Jack Persekian, Head Curator of the Palestinian Museum, Birzeit, Palestine

Schermata 2016-04-28 alle 13.44.49 (1)The Palestinian Museum is due to be opened in 2015 in Birzeit, the Palestinian town north of Ramallah in the central West Bank. Persekian presents the concept of the museum, whose main aim is to connect all Palestinians particularly those living in the diaspora and scattered around the world.





Conversation transcription below


Tiziana Casapietra: Could you tell us more on the Palestinian Museum project.
Jack Persekian: The groundbreaking ceremony was done on April 11th, 2013. During the ceremony it was announced that we are ready to break ground and start building.
The all story began in 1997 when the members of the welfare association, the board of trustees, recognized the need to establish a modem historical museum in Palestine dedicated to preserving and commemorating the recent Palestinian past, particularly the Nakba (Arabic: النكبة‎, an-Nakbah, lit. “Disaster”, “catastrophe”, or “cataclysm”, Ed.),that occurred in 1948 (when several hundreds of thousand Palestinian were forced to leave their homes as a result of the Arab-Israeli conflict, Ed.).
After a series of discussions, meetings and conceptual changes, the museum purpose was reformulated. Instead of being conceptually dedicated to Memory, the institution is now dedicated to celebrating, preserving, interpreting, and exhibiting Palestinian culture, history and tradition through a network of Palestinians in Palestine and in the rest of the world.

TC: Since you are a contemporary art curator, how is contemporary art entering this project?
JP: Contemporary tools, means and platforms are sued to access a wider audience. Contemporary art is thus meant not a limited sense of it, but more in its broader definition as a tool of interpretation.

TC: Regarding the project of the museum as a building, did you have to do a competition?
JP: Yes. The idea was to allow different people from different parts of the world to interpret the concept of this museum in a specific physical space.

TC: Who are the architects who won the competition?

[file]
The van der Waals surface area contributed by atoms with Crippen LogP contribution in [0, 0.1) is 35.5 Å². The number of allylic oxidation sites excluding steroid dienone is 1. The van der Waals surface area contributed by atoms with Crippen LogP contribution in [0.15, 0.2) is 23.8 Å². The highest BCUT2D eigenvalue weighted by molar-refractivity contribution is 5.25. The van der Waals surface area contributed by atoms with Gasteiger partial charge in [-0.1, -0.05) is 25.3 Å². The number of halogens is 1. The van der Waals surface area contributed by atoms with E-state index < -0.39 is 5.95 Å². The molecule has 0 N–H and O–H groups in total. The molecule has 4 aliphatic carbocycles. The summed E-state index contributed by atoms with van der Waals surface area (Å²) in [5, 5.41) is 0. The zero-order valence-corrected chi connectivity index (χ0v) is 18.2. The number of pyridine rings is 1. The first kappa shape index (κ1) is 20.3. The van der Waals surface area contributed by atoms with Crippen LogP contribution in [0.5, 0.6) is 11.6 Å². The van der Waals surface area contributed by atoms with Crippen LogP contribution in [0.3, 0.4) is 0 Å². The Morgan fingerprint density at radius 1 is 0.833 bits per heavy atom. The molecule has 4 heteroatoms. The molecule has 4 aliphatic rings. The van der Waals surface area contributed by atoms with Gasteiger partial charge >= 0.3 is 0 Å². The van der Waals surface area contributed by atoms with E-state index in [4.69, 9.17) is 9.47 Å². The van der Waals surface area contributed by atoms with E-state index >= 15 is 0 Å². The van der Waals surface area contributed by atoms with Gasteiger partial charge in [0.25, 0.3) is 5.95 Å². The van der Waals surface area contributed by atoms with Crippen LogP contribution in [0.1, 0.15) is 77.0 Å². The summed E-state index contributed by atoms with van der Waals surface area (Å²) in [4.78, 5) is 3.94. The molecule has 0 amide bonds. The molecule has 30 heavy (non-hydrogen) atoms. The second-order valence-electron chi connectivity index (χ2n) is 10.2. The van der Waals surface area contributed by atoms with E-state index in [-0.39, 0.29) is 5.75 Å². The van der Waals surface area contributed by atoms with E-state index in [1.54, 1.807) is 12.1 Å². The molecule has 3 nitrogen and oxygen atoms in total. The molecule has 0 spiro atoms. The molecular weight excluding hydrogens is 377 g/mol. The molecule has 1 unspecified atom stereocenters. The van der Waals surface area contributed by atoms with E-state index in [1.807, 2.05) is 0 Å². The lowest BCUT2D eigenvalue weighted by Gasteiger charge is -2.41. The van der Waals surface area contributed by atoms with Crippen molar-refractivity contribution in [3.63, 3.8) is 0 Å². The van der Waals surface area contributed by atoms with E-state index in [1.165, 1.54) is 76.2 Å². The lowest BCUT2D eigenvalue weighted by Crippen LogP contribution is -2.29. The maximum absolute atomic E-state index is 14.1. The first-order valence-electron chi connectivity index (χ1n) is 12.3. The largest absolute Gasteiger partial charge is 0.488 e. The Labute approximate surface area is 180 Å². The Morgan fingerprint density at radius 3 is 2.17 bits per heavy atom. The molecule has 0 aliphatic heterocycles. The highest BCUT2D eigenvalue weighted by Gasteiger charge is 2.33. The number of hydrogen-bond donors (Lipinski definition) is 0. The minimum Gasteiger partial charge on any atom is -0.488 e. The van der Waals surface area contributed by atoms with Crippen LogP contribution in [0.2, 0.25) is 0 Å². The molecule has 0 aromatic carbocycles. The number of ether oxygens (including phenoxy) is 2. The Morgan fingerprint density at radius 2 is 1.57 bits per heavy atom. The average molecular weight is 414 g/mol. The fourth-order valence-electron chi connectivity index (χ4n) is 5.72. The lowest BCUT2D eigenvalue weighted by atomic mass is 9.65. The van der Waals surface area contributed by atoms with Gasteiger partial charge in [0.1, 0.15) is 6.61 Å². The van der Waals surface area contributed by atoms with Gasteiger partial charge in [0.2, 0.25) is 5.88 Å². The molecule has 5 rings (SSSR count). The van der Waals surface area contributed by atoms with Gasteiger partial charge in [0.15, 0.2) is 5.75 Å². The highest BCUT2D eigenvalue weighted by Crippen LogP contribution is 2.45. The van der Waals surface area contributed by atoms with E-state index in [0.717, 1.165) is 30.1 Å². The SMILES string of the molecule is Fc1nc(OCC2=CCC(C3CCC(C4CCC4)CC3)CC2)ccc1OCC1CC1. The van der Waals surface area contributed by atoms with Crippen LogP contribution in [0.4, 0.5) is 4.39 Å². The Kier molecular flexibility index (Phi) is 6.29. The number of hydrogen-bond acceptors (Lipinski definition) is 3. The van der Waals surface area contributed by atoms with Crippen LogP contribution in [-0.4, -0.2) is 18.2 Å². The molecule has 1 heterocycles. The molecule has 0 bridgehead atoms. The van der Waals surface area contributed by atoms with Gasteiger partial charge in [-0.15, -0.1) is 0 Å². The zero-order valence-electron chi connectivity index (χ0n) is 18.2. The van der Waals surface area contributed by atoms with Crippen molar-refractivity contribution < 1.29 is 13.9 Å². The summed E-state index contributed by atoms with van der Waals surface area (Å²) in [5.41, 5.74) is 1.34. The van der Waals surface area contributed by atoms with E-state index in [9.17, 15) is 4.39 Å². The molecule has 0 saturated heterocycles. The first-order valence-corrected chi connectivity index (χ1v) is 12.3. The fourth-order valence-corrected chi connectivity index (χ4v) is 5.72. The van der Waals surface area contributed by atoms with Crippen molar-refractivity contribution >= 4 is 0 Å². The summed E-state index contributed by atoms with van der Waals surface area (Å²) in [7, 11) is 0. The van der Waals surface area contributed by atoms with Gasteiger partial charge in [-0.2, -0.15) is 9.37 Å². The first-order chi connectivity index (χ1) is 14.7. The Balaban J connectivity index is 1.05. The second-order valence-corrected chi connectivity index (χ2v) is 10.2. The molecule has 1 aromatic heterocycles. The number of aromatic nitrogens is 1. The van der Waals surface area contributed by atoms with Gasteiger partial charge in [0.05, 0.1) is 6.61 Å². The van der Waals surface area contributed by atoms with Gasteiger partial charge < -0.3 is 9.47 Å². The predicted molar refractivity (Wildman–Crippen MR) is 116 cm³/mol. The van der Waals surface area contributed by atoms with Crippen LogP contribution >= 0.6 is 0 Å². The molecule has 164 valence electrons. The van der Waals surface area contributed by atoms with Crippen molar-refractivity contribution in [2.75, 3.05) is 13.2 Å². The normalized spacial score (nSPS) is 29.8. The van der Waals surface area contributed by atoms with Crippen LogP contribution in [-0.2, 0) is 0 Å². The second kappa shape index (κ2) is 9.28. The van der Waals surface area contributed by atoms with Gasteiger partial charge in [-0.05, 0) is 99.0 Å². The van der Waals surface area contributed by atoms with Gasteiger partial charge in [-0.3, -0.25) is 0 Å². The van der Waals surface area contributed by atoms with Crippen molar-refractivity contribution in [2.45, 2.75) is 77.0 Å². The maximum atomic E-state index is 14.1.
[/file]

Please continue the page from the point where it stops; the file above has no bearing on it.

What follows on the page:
JP:  They are architects from Ireland and their name is Heneghan Peng. They have been hired two years ago to design the building.

TC: Why have you selected this project?
JP: Because of the inspiration that these architects have had from the actual landscape where the Museum is going to be built. This landscape is characterized by a traditional tending to the land, the all system of terracing that farmers and villagers utilize in order to tend to the land and allow for the maximum usage of it. From those contours of the terraces, the architects got inspired; they took these contours and elevated them in a three dimensional form. Thus you can easily see how the museum got its shape and form.
What is so important about the concept of this museum is that it tries to reach out to Palestinians wherever they are, all the Palestinian communities that live in the diaspora. As you know more than half of the Palestinian population lives outside Palestine. So in that sense, it was decided from the very beginning that this museum will incorporate a network of partnerships with Palestinian centers in other places in the world. The idea is thus to connect all Palestinians communities scattered all around the world.

TC: Do you already know what you are going to show at the opening?
JP: We are now working on the concept of the exhibition, the title – it is still a working title – will probably be “Never part”. We are trying to compose a picture of Palestinians today; we are trying to take a snapshot of this scattered population all over the world. The way we are trying to do that is through stories of individuals that connect them with objects that they held on and kept with them for a long period of time. Through this relationship between the person and the object that she or he held on to, we try to unveil how identity issues have somehow transformed that particular object. The classical example is the key of the houses that Palestinians have kept with them when the fled their houses during the war in 1948.  They have held on to these keys as symbols that there is a house for them somewhere there, they own it, but they cannot reach it.


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